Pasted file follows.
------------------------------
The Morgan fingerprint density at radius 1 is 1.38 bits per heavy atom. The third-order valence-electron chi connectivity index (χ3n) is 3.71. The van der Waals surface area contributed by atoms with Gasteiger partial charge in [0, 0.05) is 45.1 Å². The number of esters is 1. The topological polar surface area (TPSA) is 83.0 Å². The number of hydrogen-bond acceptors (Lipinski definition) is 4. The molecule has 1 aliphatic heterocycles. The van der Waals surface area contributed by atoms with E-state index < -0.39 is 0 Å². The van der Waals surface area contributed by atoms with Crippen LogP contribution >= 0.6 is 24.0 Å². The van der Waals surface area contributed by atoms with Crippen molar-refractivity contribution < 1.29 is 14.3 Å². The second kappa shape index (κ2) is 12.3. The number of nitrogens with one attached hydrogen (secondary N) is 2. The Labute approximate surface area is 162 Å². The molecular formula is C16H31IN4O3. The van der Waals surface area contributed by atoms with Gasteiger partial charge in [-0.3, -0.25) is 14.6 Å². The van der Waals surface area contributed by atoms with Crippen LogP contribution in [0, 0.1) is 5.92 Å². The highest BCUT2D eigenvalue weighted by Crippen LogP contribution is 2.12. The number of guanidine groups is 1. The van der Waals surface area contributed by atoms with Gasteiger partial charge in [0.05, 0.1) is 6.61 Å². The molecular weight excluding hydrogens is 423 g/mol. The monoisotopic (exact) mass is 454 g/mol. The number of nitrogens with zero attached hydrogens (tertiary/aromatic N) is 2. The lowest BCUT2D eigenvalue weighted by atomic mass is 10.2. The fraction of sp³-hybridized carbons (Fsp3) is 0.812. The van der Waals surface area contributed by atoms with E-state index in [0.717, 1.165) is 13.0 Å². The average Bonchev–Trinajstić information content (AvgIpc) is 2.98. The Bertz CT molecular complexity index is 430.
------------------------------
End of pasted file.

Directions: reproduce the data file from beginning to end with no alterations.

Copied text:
The Morgan fingerprint density at radius 1 is 1.38 bits per heavy atom. The third-order valence-electron chi connectivity index (χ3n) is 3.71. The van der Waals surface area contributed by atoms with Gasteiger partial charge in [0, 0.05) is 45.1 Å². The number of esters is 1. The topological polar surface area (TPSA) is 83.0 Å². The number of hydrogen-bond acceptors (Lipinski definition) is 4. The molecule has 1 aliphatic heterocycles. The van der Waals surface area contributed by atoms with E-state index < -0.39 is 0 Å². The van der Waals surface area contributed by atoms with Crippen LogP contribution >= 0.6 is 24.0 Å². The van der Waals surface area contributed by atoms with Crippen molar-refractivity contribution < 1.29 is 14.3 Å². The second kappa shape index (κ2) is 12.3. The number of nitrogens with one attached hydrogen (secondary N) is 2. The Labute approximate surface area is 162 Å². The molecular formula is C16H31IN4O3. The van der Waals surface area contributed by atoms with Gasteiger partial charge in [-0.3, -0.25) is 14.6 Å². The van der Waals surface area contributed by atoms with Crippen LogP contribution in [0, 0.1) is 5.92 Å². The highest BCUT2D eigenvalue weighted by Crippen LogP contribution is 2.12. The number of guanidine groups is 1. The van der Waals surface area contributed by atoms with Gasteiger partial charge in [0.05, 0.1) is 6.61 Å². The molecular weight excluding hydrogens is 423 g/mol. The monoisotopic (exact) mass is 454 g/mol. The number of nitrogens with zero attached hydrogens (tertiary/aromatic N) is 2. The lowest BCUT2D eigenvalue weighted by atomic mass is 10.2. The fraction of sp³-hybridized carbons (Fsp3) is 0.812. The van der Waals surface area contributed by atoms with E-state index in [0.717, 1.165) is 13.0 Å². The average Bonchev–Trinajstić information content (AvgIpc) is 2.98. The Bertz CT molecular complexity index is 430.